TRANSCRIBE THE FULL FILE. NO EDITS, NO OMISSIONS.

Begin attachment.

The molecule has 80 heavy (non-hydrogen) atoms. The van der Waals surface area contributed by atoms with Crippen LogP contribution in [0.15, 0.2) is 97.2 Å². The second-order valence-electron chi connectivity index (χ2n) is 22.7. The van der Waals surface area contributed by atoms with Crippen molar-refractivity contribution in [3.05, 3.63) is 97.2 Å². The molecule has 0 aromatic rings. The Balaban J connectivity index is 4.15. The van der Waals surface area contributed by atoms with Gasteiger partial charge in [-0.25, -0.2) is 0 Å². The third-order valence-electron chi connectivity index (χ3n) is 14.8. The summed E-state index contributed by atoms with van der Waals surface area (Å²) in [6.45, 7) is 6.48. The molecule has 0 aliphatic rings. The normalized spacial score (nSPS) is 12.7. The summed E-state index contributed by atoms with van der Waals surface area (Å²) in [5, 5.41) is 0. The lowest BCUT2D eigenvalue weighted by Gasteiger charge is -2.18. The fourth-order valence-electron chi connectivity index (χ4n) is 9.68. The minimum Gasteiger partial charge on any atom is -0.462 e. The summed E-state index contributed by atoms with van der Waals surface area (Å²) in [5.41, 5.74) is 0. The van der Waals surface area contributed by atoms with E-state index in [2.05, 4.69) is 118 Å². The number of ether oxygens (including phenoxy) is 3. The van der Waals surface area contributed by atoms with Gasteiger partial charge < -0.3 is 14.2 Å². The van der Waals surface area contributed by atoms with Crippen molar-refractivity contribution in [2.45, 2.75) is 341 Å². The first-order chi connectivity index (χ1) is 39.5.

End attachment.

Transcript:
The molecule has 80 heavy (non-hydrogen) atoms. The van der Waals surface area contributed by atoms with Crippen LogP contribution in [0.15, 0.2) is 97.2 Å². The second-order valence-electron chi connectivity index (χ2n) is 22.7. The van der Waals surface area contributed by atoms with Crippen molar-refractivity contribution in [3.05, 3.63) is 97.2 Å². The molecule has 0 aromatic rings. The Balaban J connectivity index is 4.15. The van der Waals surface area contributed by atoms with Gasteiger partial charge in [-0.25, -0.2) is 0 Å². The third-order valence-electron chi connectivity index (χ3n) is 14.8. The summed E-state index contributed by atoms with van der Waals surface area (Å²) in [6.45, 7) is 6.48. The molecule has 0 aliphatic rings. The normalized spacial score (nSPS) is 12.7. The summed E-state index contributed by atoms with van der Waals surface area (Å²) in [5, 5.41) is 0. The lowest BCUT2D eigenvalue weighted by Gasteiger charge is -2.18. The fourth-order valence-electron chi connectivity index (χ4n) is 9.68. The minimum Gasteiger partial charge on any atom is -0.462 e. The summed E-state index contributed by atoms with van der Waals surface area (Å²) in [5.41, 5.74) is 0. The van der Waals surface area contributed by atoms with E-state index in [2.05, 4.69) is 118 Å². The number of ether oxygens (including phenoxy) is 3. The van der Waals surface area contributed by atoms with Gasteiger partial charge < -0.3 is 14.2 Å². The van der Waals surface area contributed by atoms with Crippen molar-refractivity contribution in [2.45, 2.75) is 341 Å². The first-order chi connectivity index (χ1) is 39.5.